How to Embezzle Money
To catch a crook, you have to think like a crook. Learn about these ways to embezzle money so you won't become a victim of embezzlement.
Embezzlers are out there, and they are more common than you might think.
Look around the office. Is it possible one of your employees is an embezzler?
Every day there are newspaper stories about how an employee has managed to divert company funds to his or her own pocket.
For example, I recently read about a bank employee who set up a line of credit for a business - without ever telling the business owner.
The bank employee proceeded to draw on the line of credit and racked up a big debt for the business while spending the money at a local casino.
In another instance, a friend's father ran a consulting business with a partner. Unbeknownst to him, the partner set up a secret business account using their company name. Every so often, he would deposit business checks into his secret account, effectively stealing the money for his own purposes.
While these embezzlers were caught, many talented embezzlers never get caught. If you own a business and think you are immune to embezzlement, then you are a great target for an embezzler.
Get vigilant or get victimized. That's our advice to you.
So What Is Embezzlement Exactly?
In legal speak, embezzlement is the fraudulent appropriation of property by a person to whom it has been entrusted.
The key word here is entrusted. That's what makes this crime different from ordinary theft or larceny. The embezzler is someone in your company whom you trust.
Embezzlers usually think that they are smarter than the owner manager and cunning enough to beat the system. Before you set about to outwit them, it is a good idea to be familiar with some of their methods of operation.
Common Ways to Embezzle
Methods of embezzling are limited only by imagination. Here are a few of the more common methods:
- Stealing Cash. In the simplest situation, cash is received and the employee merely pockets it without making a record of the transaction. This is especially popular in cash businesses, such as bars or restaurants.
- Lapping. In a lapping scam, a receivables clerk might steal a $1,000 cash payment made by customer A. To avoid arousing suspicion, they steal $1,000 from a $2,000 payment made by customer B a few days later and use that to "pay" customer A's bill. The process continues and the employee makes away with increasingly larger amounts of money, involving more and more accounts.
- Check Kiting. Check kiting takes advantage of the time period between deposit of a check and collection of funds. The check kiter steals money from the company and deposits the money in an account. He then writes checks back and forth between two bank accounts, his own and that of the business, each time escalating the amount of the check. In effect, the money exists in two accounts at the same time.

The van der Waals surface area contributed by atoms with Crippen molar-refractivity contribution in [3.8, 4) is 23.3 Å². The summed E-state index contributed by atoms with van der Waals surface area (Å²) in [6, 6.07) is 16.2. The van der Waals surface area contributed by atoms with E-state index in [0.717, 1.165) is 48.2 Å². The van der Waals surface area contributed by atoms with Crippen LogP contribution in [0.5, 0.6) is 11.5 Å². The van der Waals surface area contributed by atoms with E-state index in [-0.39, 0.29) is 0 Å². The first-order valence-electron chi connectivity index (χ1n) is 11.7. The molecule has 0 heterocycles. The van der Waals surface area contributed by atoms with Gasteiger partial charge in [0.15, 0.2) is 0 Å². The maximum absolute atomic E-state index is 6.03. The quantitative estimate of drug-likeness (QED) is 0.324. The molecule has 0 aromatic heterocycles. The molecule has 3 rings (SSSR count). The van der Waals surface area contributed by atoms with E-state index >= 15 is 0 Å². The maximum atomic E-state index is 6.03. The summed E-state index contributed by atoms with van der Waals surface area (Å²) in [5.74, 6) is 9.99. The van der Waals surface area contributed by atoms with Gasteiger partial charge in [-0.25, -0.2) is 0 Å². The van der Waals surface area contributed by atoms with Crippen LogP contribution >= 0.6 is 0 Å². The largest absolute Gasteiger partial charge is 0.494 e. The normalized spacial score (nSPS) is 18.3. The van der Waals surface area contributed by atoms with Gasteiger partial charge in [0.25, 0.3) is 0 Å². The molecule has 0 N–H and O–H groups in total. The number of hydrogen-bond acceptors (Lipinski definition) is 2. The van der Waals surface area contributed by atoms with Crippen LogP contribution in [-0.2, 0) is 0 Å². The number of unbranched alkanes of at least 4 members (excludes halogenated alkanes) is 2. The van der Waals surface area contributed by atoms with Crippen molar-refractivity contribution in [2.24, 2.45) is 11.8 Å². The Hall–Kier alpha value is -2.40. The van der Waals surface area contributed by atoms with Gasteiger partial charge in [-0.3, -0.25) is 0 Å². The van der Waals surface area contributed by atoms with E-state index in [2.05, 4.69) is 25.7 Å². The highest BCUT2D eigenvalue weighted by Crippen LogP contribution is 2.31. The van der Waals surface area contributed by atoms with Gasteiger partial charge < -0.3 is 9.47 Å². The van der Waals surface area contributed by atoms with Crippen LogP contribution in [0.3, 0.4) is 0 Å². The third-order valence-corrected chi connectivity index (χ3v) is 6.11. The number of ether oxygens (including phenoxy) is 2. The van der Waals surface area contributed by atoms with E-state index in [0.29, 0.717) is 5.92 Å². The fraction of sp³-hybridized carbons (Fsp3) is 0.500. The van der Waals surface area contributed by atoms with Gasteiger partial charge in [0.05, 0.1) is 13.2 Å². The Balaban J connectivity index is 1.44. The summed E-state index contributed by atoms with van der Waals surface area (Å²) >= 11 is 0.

- Payroll Fraud. Enterprising embezzler sometimes add relatives or fictitious individuals to the company payroll and thus enjoy several salary checks each week instead of one.
- Fake Loans. Taking out a loan for a business and not telling the owner is a common way for embezzlers to get their hands on cash quickly. When the loan eventually comes due, the embezzler is long gone.
- Undercharging. Cashiers in retail firms can undercharge relatives or friends for merchandise.
- Fictitious Bad Debt. After depositing a check from a customer in his or her personal account, the embezzler/accountant may record the receivable as bad debt, as if it had never been paid.
- Fraudulent Vendor Purchases. A dishonest employee may set up a dummy supplier and creates bogus documentation of fictitious purchase transactions. He pays the fictitious vendor, i.e. himself, and spends the money on a new car or some other indulgence.
- Fake Refunds. A fake refund involves issuing a refund to a customer that doesn't really exist and pocketing the money.
- Kickbacks. Purchasing agents can accept kickbacks from suppliers from purchasing goods at inflated prices.
- Bogus Expense Receipts. Salespeople and others can pad their expense reimbursement requests. Alternatively, personal items can be bought and charged to the company.
- Stealing Office Supplies. Employees can make personal use of company postage stamps, supplies and equipment, as well as charging personal long distance phone calls to the business.
Andy Grove, head of Intel, once wrote a popular book called Only the Paranoid Survive. Since there are so many ways to embezzle money out from under your nose, it certainly pays to be paranoid. If you think you are safe from embezzlement, you're an easy target.
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